There seem to be a few readers who haven’t yet found my depressing brand of cynicism too awful, so to try to keep this superannuated blog alive a while longer, I will post a few journal excerpts.

This is from our second year in Afghanistan:


Sunday, 1 April.
April Fools day. Somewhere along the line, the Afghans in our office have got the hang of the fact that on April Fools Day, you play jokes on each other. However, what they haven’t worked out is the comical nature of the jokes. Safi came up at one point and looked sideways at me, muttering something. Then he came back, and cleared his throat portentously, and said, ‘Philip-jan, I have a message for you. Bruce-jan called from Peshawar. He won’t be back in tomorrow, but he will be delayed a few more days’.
Okay, I said, thanks Safi.
Then Safi’s face broke into a wide grin, then he burst out laughing, he bent forward and hugged me, saying, ‘I have tricked you! It is April Fool Day, no? And I played a trick on you!’
‘Ahh’, I said, ‘right, yes you did trick me. That’s very good Safi.’
Engineer’s joke wasn’t much better. He told me that he had heard on the radio that in the IAM office in Kabul, the gas had exploded and injured four people. Hadn’t I heard?
No, I said.
He repeated the story as we drove, then smiled tolerantly, and looking sideways at me, reminded me that it was April 1. I nodded, trying to look amused and ‘ohh, silly me’.

Friday, January 13, 2006


Unload your attitude here Posted by Picasa

Reflection, revision

We originally left for Afghanistan in September, 1999. On the same flight were friends of ours, also sent overseas with TEAR, but they were heading to a different Asian country. They had a few kids; we didn’t.

Comparing their time in Asia is interesting for me, because of the many similarities in our positions. ‘Bob’ is about my age, similarly a generalist manager/ leader, slightly unorthodox faith, professional, from Perth etc etc.

But when I look at the time we spent overseas, many differences emerge. If is hard for me not to feel depressed, cynical, sometimes quite upset about how different our journeys were. It seems to me that their journey was pretty much a text book overseas posting. Four and a half uninterrupted years, where Bob’s work grew in complexity and responsibility till towards the end he was leading major organisational change for the NGO he was with . Sure, there were difficulties they had, and the country there were in was no picnic – it is currently in civil war, but in terms of what they achieved, and the outcomes, it looks good, on paper and in practice. The good work Bob did lead to him continuing to be employed by that NGO on their return to Perth, where he kept working on the change process for most of this year.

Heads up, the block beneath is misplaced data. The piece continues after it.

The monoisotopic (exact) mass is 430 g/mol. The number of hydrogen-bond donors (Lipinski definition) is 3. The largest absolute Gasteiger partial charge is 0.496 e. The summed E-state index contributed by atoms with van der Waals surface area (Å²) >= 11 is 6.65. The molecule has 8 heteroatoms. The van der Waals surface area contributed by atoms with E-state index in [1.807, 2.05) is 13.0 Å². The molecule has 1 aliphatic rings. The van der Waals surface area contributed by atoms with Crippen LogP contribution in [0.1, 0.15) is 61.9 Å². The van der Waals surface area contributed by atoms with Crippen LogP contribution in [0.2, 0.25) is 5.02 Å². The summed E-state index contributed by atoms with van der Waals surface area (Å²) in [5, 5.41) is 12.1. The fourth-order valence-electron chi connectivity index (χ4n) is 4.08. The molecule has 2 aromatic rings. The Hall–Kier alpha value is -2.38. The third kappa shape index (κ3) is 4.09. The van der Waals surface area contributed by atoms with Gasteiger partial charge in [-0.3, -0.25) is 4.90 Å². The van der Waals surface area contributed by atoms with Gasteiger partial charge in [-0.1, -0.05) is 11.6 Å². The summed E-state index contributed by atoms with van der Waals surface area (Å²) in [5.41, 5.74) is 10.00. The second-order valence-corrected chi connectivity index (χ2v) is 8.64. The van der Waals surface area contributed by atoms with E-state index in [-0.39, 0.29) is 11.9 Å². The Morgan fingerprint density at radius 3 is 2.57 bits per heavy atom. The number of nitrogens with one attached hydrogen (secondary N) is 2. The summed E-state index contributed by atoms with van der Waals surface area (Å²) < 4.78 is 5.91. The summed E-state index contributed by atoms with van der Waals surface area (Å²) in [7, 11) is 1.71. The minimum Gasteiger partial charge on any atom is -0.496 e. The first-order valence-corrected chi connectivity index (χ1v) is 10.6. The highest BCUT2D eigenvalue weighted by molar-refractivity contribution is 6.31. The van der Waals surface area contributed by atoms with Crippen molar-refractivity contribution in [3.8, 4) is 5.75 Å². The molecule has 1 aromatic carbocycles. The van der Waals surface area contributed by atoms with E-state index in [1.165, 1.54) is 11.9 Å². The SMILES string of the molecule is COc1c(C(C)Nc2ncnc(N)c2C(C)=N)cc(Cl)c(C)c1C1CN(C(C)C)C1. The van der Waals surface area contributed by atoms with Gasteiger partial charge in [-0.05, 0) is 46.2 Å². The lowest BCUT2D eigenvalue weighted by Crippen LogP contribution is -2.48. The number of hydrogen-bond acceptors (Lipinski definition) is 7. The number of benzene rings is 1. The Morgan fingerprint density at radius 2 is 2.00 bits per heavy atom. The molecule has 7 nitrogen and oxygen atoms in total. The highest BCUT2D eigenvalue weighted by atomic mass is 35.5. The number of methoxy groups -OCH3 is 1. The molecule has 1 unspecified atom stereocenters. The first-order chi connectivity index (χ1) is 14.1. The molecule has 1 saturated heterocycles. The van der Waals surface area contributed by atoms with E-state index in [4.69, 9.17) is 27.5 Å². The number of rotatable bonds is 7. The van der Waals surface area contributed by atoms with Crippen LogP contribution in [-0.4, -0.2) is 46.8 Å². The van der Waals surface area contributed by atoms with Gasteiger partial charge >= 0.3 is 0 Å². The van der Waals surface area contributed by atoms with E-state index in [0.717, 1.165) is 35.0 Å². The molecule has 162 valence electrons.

In contrast, I look at our four or so years in Afghanistan – punctured by the evacuation of Sept 11, our work fel into chaos and we pursued other work back here. The return to Afghanistan in November 2003 was really hard for me and tough on our marriage, and I hated the work, feeling like I was back were I had been two years previously: the job was the same, the people were the same, the organisation was the same, nothing had changed except me. The growth and change I had envisioned kind of got sidelined and abstracted by the Taliban, by the evacuation, by the general difficulties of Afghanistan, and eventually I left to work with the UN, where sure, I did some good – but nothing unique, nothing that no one else couldn’t have done. The NGO I had been with ended up viewing me as a troublemaker and an apostate, and the idea that they employ me to continue working with them is laughable.

In short, a mess of a time. I can’t really look at my time in Afghanistan and say ‘ I did this….’ or feel that I made a unique contribution. At least, not yet – but as I said, I am quite cynical and sad about it all presently. Maybe that will change and I will be able to revise my view of our time there.

Sunday, January 08, 2006

Tired and sick.

So, we are back in WA for a month now. Since we arrived on Dec 2, we have both been repeatedly sick. The kids are fine, though dislocated. But we are tired, and sick. Fatigued and exhausted. Continual throat, chest and sinus infections. Weird minor skin irritations. The usual VBE (Violent Bowel Emissions). Coughs and colds and asthma. And really, really tired. PAS, I guess, Post Afghanistan Syndrome. So sorry for not having been in touch with many people. We have not really been up to much.

Wednesday, December 28, 2005


Kabul scenes Posted by Picasa

Silent nights

We are back in Perth, for three weeks now. Apologies to all my three readers for the lack of correspondence, we have been really really tired, fatigued, sick, busy. I have had recurrent chest infections, sinus problems and general fatigue and Julie similar. Plus we have had to move house back into our old place in East Vic Park. And there was this little event you seem to celebrate here in a quiet, demure fashion. Called Consumermass, I think.
Anyway, we are back. And somehow coping with it. Driving through Kabul on the day of our departure at 6.ooam in the dawn light, we passed a accident scene: an crashed motorcycle, several men standing around, one lying on the ground, blood pooled around his head. Silent, motionless, dead. Not a good last sight to have on leaving the country where we have spent so long, but probably symbollically appropriate.


Stats